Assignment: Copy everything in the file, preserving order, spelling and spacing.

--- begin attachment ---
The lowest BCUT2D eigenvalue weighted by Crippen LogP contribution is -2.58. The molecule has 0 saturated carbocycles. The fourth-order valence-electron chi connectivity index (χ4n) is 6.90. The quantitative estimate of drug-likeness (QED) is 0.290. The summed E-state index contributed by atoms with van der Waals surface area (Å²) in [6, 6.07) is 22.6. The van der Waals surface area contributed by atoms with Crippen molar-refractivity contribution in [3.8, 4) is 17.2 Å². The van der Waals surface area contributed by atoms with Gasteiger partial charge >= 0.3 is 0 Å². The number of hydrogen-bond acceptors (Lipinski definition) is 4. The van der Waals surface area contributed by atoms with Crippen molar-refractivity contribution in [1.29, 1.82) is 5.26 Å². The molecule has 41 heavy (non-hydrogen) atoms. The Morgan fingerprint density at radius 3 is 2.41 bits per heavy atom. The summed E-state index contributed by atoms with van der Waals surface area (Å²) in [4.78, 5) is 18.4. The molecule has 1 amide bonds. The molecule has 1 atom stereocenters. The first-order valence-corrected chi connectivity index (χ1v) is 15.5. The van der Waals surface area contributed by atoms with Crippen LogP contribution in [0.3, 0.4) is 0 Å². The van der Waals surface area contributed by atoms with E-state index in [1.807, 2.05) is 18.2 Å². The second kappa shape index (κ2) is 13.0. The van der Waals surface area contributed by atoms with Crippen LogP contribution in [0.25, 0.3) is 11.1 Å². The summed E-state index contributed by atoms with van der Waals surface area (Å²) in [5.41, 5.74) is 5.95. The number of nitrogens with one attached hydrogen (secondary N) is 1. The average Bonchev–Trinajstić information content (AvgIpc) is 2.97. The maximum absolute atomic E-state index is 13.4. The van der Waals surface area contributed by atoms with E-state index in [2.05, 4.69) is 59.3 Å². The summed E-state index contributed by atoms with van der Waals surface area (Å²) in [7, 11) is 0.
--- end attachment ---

The lowest BCUT2D eigenvalue weighted by Crippen LogP contribution is -2.58. The molecule has 0 saturated carbocycles. The fourth-order valence-electron chi connectivity index (χ4n) is 6.90. The quantitative estimate of drug-likeness (QED) is 0.290. The summed E-state index contributed by atoms with van der Waals surface area (Å²) in [6, 6.07) is 22.6. The van der Waals surface area contributed by atoms with Crippen molar-refractivity contribution in [3.8, 4) is 17.2 Å². The van der Waals surface area contributed by atoms with Gasteiger partial charge >= 0.3 is 0 Å². The number of hydrogen-bond acceptors (Lipinski definition) is 4. The van der Waals surface area contributed by atoms with Crippen molar-refractivity contribution in [1.29, 1.82) is 5.26 Å². The molecule has 41 heavy (non-hydrogen) atoms. The Morgan fingerprint density at radius 3 is 2.41 bits per heavy atom. The summed E-state index contributed by atoms with van der Waals surface area (Å²) in [4.78, 5) is 18.4. The molecule has 1 amide bonds. The molecule has 1 atom stereocenters. The first-order valence-corrected chi connectivity index (χ1v) is 15.5. The van der Waals surface area contributed by atoms with Crippen LogP contribution in [0.3, 0.4) is 0 Å². The van der Waals surface area contributed by atoms with E-state index in [1.807, 2.05) is 18.2 Å². The second kappa shape index (κ2) is 13.0. The van der Waals surface area contributed by atoms with Crippen LogP contribution in [0.25, 0.3) is 11.1 Å². The summed E-state index contributed by atoms with van der Waals surface area (Å²) in [5.41, 5.74) is 5.95. The number of nitrogens with one attached hydrogen (secondary N) is 1. The average Bonchev–Trinajstić information content (AvgIpc) is 2.97. The maximum absolute atomic E-state index is 13.4. The van der Waals surface area contributed by atoms with E-state index in [2.05, 4.69) is 59.3 Å². The summed E-state index contributed by atoms with van der Waals surface area (Å²) in [7, 11) is 0.